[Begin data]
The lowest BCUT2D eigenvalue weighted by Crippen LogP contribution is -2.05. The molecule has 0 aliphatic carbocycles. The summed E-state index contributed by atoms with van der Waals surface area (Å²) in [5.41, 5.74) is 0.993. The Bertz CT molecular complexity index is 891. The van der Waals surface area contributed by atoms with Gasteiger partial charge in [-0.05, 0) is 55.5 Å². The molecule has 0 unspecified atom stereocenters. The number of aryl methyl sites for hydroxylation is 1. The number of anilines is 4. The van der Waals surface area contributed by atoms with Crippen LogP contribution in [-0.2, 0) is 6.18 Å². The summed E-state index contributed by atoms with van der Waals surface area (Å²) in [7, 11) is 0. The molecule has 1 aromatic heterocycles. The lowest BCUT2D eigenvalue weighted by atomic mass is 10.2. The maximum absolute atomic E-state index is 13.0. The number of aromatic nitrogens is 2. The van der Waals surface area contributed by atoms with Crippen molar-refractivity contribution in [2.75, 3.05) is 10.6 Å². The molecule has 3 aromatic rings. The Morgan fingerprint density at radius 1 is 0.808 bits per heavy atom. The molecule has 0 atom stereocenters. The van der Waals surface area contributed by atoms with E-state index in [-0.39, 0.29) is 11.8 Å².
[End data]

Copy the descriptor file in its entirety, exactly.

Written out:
The lowest BCUT2D eigenvalue weighted by Crippen LogP contribution is -2.05. The molecule has 0 aliphatic carbocycles. The summed E-state index contributed by atoms with van der Waals surface area (Å²) in [5.41, 5.74) is 0.993. The Bertz CT molecular complexity index is 891. The van der Waals surface area contributed by atoms with Gasteiger partial charge in [-0.05, 0) is 55.5 Å². The molecule has 0 unspecified atom stereocenters. The number of aryl methyl sites for hydroxylation is 1. The number of anilines is 4. The van der Waals surface area contributed by atoms with Crippen LogP contribution in [-0.2, 0) is 6.18 Å². The summed E-state index contributed by atoms with van der Waals surface area (Å²) in [7, 11) is 0. The molecule has 1 aromatic heterocycles. The lowest BCUT2D eigenvalue weighted by atomic mass is 10.2. The maximum absolute atomic E-state index is 13.0. The number of aromatic nitrogens is 2. The van der Waals surface area contributed by atoms with Crippen molar-refractivity contribution in [2.75, 3.05) is 10.6 Å². The molecule has 3 aromatic rings. The Morgan fingerprint density at radius 1 is 0.808 bits per heavy atom. The molecule has 0 atom stereocenters. The van der Waals surface area contributed by atoms with E-state index in [-0.39, 0.29) is 11.8 Å².